Checking in on Terror Arrests


Abdel Jabbar-Hamdan, a man who "has become a symbol for those who believe Muslims have been unfairly targeted in the government's war on terrorism" was released last night from federal prison in California. He had been a fundraiser for the Holy Land Foundation, which the government maintains funnels money to terrorist organization Hamas. The official charge under which he had been held without bond since July 2004, though, involved ovestaying a student visa from 1982. From an Orange County Register report:

A U.S. Immigration and Customs Enforcement spokeswoman said the government will electronically monitor Hamdan and will try to deport him.

"Both the immigration courts and the Board of Immigration Appeals have previously held that Mr. Hamdan is deportable and subject to mandatory detention," said Lori Haley.

This Los Angeles Times story about Hamdan from a few days ago (before his release) discusses two other similar cases of terror cases turned immigration cases where held suspects have been released under court order recently.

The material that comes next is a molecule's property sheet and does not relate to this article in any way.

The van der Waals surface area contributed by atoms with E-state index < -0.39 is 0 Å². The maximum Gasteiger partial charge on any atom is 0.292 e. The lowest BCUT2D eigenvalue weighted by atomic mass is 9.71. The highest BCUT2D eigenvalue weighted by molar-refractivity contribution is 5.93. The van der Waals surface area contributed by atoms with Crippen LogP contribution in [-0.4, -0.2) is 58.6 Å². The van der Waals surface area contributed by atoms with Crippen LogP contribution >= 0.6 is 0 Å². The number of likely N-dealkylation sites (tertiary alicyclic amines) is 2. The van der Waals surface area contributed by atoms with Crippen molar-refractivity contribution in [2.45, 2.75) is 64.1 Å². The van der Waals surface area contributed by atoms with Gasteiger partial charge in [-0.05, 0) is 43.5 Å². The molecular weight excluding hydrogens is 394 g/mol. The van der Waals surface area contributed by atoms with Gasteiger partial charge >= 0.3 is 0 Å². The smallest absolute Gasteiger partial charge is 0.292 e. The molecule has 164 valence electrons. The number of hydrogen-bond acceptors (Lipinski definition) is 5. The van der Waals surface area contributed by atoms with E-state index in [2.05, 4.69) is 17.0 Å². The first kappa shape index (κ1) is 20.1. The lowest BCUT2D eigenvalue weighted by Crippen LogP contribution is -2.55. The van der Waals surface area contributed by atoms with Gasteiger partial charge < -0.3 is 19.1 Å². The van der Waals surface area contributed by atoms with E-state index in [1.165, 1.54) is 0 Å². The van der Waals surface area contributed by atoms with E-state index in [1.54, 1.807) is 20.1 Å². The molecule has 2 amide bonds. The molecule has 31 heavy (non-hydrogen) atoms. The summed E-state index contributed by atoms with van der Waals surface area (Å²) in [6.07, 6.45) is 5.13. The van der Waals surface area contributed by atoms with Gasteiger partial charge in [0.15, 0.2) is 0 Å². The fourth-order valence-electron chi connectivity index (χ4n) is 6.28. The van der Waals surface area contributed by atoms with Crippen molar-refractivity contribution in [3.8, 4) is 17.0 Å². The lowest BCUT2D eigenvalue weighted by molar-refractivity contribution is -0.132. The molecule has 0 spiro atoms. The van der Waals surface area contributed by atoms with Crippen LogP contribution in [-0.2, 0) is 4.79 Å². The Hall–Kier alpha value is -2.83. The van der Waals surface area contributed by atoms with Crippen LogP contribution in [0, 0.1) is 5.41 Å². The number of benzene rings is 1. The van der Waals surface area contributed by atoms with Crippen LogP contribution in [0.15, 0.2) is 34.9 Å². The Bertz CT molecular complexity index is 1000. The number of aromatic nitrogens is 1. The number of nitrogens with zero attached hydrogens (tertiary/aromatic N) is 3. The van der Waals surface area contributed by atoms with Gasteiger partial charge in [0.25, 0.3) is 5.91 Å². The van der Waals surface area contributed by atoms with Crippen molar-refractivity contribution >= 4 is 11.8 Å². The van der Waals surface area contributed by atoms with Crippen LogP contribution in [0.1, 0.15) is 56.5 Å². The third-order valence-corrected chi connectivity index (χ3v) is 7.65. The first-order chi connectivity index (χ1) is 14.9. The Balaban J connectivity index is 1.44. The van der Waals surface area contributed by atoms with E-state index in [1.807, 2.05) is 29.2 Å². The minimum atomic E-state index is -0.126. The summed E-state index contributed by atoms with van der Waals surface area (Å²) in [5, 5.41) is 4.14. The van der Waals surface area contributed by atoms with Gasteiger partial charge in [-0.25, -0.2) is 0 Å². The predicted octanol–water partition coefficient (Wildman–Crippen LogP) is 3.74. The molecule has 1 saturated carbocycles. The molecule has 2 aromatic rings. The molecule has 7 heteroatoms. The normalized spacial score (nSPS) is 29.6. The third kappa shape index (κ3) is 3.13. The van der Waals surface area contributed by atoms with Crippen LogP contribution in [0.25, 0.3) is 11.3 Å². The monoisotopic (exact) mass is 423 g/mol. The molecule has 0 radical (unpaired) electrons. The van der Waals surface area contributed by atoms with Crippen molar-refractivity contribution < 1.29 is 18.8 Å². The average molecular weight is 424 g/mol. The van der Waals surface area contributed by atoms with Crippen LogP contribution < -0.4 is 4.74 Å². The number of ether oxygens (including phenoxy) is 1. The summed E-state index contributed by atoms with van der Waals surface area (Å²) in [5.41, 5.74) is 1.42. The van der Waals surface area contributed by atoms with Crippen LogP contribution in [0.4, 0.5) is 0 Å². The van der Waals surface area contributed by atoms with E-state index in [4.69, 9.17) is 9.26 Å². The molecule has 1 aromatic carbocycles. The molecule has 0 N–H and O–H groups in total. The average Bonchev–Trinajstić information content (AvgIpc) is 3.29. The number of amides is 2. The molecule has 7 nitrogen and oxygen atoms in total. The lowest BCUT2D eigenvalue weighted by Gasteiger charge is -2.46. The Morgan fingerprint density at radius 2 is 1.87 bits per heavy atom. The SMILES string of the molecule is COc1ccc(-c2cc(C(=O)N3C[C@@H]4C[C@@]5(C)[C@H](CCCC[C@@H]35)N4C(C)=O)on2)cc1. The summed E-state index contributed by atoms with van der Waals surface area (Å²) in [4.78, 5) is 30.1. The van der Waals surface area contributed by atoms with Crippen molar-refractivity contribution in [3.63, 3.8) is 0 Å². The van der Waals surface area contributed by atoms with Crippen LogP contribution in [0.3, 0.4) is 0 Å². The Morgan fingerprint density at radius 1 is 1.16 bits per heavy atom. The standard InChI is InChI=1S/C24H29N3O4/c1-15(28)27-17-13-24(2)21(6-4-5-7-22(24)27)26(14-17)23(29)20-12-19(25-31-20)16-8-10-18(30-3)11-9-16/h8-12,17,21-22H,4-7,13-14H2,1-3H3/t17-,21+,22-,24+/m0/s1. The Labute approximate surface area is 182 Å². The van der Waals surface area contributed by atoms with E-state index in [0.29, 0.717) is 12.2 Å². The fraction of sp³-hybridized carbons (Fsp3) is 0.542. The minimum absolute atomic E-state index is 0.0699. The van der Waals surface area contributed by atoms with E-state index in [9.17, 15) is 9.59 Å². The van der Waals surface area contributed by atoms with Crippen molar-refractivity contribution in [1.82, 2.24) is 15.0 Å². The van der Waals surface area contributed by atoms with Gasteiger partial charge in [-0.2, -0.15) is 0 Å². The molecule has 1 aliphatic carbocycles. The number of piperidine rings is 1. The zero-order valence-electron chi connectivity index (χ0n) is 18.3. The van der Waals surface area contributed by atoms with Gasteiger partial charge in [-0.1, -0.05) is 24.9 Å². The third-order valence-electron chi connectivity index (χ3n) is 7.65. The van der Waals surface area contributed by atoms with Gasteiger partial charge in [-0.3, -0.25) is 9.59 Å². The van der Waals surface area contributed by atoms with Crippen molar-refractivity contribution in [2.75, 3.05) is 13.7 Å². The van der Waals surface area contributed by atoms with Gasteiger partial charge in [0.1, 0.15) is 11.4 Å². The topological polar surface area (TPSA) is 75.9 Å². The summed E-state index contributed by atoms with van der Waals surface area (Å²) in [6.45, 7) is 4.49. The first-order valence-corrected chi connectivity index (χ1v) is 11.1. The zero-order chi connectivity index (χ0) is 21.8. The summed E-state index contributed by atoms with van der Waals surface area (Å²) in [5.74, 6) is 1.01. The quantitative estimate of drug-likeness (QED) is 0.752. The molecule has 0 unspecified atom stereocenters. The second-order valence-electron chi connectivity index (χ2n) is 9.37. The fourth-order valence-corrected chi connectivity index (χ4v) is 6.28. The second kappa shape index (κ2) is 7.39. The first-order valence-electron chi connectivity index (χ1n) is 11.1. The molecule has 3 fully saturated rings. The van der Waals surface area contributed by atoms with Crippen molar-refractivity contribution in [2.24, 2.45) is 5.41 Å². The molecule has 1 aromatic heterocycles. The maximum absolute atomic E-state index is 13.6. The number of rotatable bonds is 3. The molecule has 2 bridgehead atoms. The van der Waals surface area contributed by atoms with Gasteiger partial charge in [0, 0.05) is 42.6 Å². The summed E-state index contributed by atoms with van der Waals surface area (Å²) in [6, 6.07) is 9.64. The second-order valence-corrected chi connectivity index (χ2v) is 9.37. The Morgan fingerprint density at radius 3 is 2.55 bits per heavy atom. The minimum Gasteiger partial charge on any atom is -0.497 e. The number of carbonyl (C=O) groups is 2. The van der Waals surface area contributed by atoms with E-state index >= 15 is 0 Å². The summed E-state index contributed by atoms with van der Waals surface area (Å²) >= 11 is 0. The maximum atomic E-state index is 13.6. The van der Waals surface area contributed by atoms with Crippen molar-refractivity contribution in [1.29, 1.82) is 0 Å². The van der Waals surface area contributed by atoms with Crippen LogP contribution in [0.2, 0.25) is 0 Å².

While these cases involved support of terrorism as opposed to being an active "terror cell" that's a clear and present personal danger to American life, limb, and property, this seems an opportune time to mention that the Miami 7/Seas of David really ought to hire Jon Stewart as their defense attorney to humilate the case out of court.

In considering the thin yield of domestic terror arrests since 9/11, I wouldn't want–pace Steve Sailer!–to say there have been no "terror attacks" in the U.S. since then, thus making all the law enforcement panic effort purely silly. Sailer, in the last sentence's link, calls the recent Seattle Jewish Federation shooting such a terror attack, and reminds us of the LAX shooter on July 4, 2002.

Still, even the most Patriotic Actish of Americans might admit that a) these one-angry-man-and-a-gun actions aren't the sort of thing that post-9/11 law enforcement "everything's changed" changes were allegedly needed for and b) increased law enforcement efforts post-9/11 didn't do a thing to stop them.

I await the 2007 "Gunman Official Undoing and Security Act" (GO USA!)